The Alabama Board of Adjustment, a little-known government entity within the state is responsible for filling one very specific, very important need: making sure those wronged by the state recieve compensation. According to their website, “Under the Alabama Constitution, the State of Alabama is, in most circumstances, immune from lawsuits seeking monetary damages; consequently, the Board of Adjustment represents the only remedy for individuals or businesses seeking payment for damage done by the State of Alabama.”
State Auditor Jim Ziegler says that most of the claims the board has seen in recent years are due to the states illegal issuing of flawed software. He sued over the contract in a lawsuit recently dismissed by the state Supreme Court on technical grounds that state law currently doesn’t address circumstances like this one.
That hasn’t stopped Ziegler from pointing out the ramifications of the flawed system. In 2018 the state received 1920 claims and only fufilled 1343, paying out just over $14.7 million. However, in 2017 the board recieved 2738 claims, fulling 1934 and shelling out over $40.6 million in the process.
“The reason for this increase was one thing – the flawed “STAARS” software which the Bentley administration bought in violation of state bid laws,” State Auditor Jim Zeigler told Alabama Today. “Not only was the STAARS software bought illegally, it was terribly flawed. State Agencies could not pay their bills. State agencies could not even pay each other.”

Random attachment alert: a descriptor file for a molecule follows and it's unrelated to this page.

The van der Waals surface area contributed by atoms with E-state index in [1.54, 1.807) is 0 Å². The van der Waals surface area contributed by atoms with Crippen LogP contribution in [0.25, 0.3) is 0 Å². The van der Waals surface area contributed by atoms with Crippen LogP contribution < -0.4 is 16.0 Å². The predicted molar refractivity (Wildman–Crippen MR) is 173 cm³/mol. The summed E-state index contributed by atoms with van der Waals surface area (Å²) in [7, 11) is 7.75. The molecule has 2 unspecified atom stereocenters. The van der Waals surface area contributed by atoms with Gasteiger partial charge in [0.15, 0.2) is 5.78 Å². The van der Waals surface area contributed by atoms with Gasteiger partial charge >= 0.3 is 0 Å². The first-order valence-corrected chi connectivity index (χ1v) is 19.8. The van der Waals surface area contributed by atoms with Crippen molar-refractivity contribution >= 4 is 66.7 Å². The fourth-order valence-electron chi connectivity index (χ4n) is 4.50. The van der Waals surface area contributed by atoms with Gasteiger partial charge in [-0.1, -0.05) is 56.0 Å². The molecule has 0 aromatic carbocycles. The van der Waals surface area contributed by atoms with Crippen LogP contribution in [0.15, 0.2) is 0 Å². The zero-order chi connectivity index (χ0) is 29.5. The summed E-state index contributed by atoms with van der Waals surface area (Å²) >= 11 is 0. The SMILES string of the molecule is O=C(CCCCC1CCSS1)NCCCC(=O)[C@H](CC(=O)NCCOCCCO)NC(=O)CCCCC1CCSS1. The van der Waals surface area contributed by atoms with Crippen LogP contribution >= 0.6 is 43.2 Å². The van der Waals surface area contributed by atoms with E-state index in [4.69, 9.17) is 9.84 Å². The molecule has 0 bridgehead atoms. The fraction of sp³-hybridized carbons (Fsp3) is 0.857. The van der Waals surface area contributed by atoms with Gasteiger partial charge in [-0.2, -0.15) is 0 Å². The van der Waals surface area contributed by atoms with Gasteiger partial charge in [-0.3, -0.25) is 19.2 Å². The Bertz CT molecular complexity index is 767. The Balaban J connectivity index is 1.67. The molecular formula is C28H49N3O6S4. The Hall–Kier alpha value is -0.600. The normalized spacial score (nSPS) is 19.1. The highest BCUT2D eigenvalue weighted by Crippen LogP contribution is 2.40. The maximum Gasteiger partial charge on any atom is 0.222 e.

The STARRS software was implemented in October of 2015 as a way to process, approve, and repay vendors across the state. Many vendors have not recieved the money owed them, despite the state agencies’ being willing and able to pay them.
Zeigler and the Board of Adjustment heard three claims in July alone in which the vendors have not been paid in over a year, according to the Montgomery Advertiser.
Zeigler filed a suit against former Governor Robert Bentley, Acting Finance Director Bill Newton, and CGI, the STAARS software vendor in 2016, and after years of litigation the Ivey administration finally cancelled the remainder of the contract.
But Zeigler is still seeking retribution, “my request for restitution to taxpayers from the vendor has been dismissed by the State Supreme Court, My attorneys are now preparing a request for rehearing,” Zeigler told Alabama Today.
“With the STAARS contract canceled, the number of claims has fallen down to previous levels becasue the unpaid bills, are getting paid,” Zegiler continued.